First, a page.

The Phillies have two players who I think could be very good (or very valuable in trade) that are being somewhat wasted in their current roles.

1. Ryan Howard - Put me in the camp of "undecided" on Howard...here's his minor league numbers from last year:

AA Reading (Park Factor: 1029, League Factor: 1029): 433 PAs, .297/.386/.647
AAA Scranton-Wilkes Barre (Park Factor: 1035, League Factor: 986) 127 PAs, .270/.362/.604
Majors: 42 PAs, .282/.333/.564

These are pretty outstanding, but 29.7% of Ryan Howard's plate appearances in '04 were strikeouts. That's an awfully high number of K's; I don't like that in the minor leagues. What will good major league pitchers do to him??

To put it into perspective, the highest K percentage in the bigs last year (among qualifiers) was Adam Dunn, whose was 28.6%. My fear remains about this guy....

To say that Howard doesn't have potential isn't fair; his power is unquestionable. But they're letting him sit in AAA and really wasting him there. I don't really know where they could stand to improve (centerfield? third base, perhaps?), but I'm sure they could, and Howard is a valuable way to do that.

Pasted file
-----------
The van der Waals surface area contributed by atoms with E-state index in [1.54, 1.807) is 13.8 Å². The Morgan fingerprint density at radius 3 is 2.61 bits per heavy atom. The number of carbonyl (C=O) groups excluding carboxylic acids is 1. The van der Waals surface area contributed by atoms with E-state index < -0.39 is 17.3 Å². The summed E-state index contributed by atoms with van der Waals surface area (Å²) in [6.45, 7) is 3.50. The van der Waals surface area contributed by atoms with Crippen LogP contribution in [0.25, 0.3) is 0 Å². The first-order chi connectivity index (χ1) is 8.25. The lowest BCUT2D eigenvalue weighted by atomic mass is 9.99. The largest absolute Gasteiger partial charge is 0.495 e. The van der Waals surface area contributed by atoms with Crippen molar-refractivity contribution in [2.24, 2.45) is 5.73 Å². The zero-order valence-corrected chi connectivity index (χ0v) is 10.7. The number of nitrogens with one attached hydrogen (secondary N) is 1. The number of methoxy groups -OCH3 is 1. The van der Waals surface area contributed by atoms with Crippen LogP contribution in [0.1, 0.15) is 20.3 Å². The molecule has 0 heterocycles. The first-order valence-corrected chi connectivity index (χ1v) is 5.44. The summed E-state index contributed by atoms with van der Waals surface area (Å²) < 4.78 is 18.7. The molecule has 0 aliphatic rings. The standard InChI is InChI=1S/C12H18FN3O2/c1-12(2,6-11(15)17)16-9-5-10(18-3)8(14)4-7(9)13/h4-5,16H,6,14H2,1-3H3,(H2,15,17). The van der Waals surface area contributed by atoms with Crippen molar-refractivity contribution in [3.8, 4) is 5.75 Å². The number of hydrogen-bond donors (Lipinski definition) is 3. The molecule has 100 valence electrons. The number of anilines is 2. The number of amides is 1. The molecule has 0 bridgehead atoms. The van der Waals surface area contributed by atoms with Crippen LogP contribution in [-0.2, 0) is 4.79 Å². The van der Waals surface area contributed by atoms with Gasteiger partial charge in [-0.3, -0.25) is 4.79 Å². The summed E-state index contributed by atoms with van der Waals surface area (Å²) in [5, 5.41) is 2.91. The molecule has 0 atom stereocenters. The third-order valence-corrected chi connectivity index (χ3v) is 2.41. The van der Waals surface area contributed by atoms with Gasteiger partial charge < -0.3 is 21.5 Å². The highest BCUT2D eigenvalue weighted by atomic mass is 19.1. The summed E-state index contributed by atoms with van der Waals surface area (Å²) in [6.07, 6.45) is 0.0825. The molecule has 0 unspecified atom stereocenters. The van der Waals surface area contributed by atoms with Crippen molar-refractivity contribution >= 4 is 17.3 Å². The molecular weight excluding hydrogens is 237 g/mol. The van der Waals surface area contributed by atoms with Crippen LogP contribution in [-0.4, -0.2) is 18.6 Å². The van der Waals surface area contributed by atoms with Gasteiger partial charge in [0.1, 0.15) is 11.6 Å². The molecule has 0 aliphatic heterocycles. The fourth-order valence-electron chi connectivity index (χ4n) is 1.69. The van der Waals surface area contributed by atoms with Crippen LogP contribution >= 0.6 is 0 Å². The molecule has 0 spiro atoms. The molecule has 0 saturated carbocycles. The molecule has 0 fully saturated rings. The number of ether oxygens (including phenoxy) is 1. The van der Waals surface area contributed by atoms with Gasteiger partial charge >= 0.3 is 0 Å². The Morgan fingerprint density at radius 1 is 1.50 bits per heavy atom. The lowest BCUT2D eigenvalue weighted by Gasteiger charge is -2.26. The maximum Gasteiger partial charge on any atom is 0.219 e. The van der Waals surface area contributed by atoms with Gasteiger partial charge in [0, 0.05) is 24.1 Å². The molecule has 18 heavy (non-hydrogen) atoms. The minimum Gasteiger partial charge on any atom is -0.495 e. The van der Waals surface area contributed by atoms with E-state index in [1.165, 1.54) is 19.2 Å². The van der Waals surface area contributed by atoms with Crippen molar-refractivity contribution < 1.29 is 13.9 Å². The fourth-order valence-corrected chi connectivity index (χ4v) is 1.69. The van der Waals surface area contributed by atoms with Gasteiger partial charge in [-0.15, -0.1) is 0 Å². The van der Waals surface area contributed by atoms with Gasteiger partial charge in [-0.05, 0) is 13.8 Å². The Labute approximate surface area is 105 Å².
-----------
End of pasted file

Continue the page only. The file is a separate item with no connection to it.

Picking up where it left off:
Bottom line: I have my doubts, but that doesn't mean that I'm right, and that certainly doesn't mean that baseball people agree with me. I'm sure that someone rates Ryan Howard as a major prospect and power hitter....why not cash out now?

2. Ryan Madson - It seems that 1 game can really dictate what happens in a career:

2/3 IP, 6 H, 6 R, 3 HR, 1 BB, 0 K

That's Madson's 1 career start. He's had 1 start and he pitched, well, horrendously. He was pretty well decimated by the White Sox at US Cellular.

But out of the bullpen, he was outstanding.

51 G, 76.3 IP, 17 R, 14 ER, 3 HR, 18 BB, 55 K, 1.65 ERA

One of the most overlooked players last year, he's graduated to being a middle reliever in their pen. I look at these numbers and some pretty solid minor league numbers and I say this: